We tried a few nibs, and at this point, they mostly taste like really bitter chocolate. The guide told us that another guide says to his groups that they have a hint of banana flavor, but that he doesn’t like to influence people’s opinions–it’s funny, as soon as he said “banana”, I could taste banana. The brain is weird, powerful, and highly suggestible! After the beans go through the winnower, the husks are discarded, and the nibs are ground into a paste by a stone mill. The paste is then shuttled through a ball mill, which reduces the size of the cocoa solids, creating the smooth texture that we associate with chocolate. This is the point at which the mixture can be pressed to separate the chocolate liquor from the cocoa butter to make a variety of different products–however, since Theo makes chocolate bars, that doesn’t happen here.
Once the chocolate has a smooth texture, it’s put into a mixer with sugar. If they’re making milk chocolate, milk powder is added as well. I had always thought that the factories added fresh milk or cream to create milk chocolate, but in retrospect, milk powder makes a lot more sense since it’s shelf stable and consistent by volume and whatnot. After the chocolate is done in the mixer, it’s sent to the refiner, which reduces the particle size of the sugar to give it an even smoother texture. After the refiner, it’s put into a conche, which reduces acid through circulation and oxidation and promotes further flavor development, and once it’s out of the conche, it’s at this point that it’s basically a river of drinkable delicious chocolate.
From the conche, the chocolate goes to a holding tank, where it may sit for a little while or get used up in a day, depending on production. Once they’re ready to use the chocolate, it goes into a tempering machine. Tempering is what gives chocolate its glossy finish. If it isn’t tempered properly, it will look dull with a whitish film and may not be solid at room temperature. After the chocolate has been tempered, it’s ready for any inclusions: mint, chai, curry, bacon…whatever they want to add. The inclusions are weighed before being added so that they’re consistent from bar to bar, from batch to batch. If the chocolate’s destiny is to be made into a bar, the chocolate is then poured by hand into the depositer, which pours the chocolate precisely into molds. The molds are placed in a cooling tunnel which keeps the fats bonded and happy while the bars harden. Once they’re solidified, they go through the wrapping machine which packages them for sale. If the chocolate is not going into a bar, after the tempering machine, it’s sent off into the kitchen for other delicious Theo products: s’mores, truffles, toffee, and more. I had an earl grey truffle that was out of this world, and I brought some home and shared them with Jason even though I really, really, really didn’t want to. That’s how good they were, my inner Gollum wanted to hoard them away.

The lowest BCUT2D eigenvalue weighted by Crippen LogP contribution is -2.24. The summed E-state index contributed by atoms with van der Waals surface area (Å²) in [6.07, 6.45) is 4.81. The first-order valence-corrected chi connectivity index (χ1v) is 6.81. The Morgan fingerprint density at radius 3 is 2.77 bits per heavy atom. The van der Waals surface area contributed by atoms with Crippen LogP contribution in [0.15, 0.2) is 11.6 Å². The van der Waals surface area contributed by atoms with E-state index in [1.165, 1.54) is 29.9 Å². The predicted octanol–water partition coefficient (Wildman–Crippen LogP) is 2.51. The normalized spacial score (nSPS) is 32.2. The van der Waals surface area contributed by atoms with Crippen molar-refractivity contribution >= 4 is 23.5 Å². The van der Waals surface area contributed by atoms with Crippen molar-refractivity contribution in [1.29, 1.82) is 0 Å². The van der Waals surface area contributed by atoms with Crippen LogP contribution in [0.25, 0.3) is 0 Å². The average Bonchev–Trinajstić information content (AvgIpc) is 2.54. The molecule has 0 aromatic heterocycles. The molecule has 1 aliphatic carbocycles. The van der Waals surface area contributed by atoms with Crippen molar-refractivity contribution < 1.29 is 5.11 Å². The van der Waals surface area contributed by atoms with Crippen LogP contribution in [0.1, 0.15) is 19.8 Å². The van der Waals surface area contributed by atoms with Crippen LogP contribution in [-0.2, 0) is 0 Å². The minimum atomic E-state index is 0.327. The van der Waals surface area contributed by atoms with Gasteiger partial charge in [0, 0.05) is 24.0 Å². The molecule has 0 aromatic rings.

After the tour wraps up, you’re given an “I took the tour” bar of chocolate and set loose in the Theo factory store, where you can buy all of the chocolate you ever wanted, and try even more samples if you’re up for it. Not only do they have their entire retail line for sale, but they also have a number of small experimental batches, like basil chocolate, and their seasonal sweets and truffles as well. For $10, you could hardly spend a better hour if you’re at all interested in the chocolate-making process!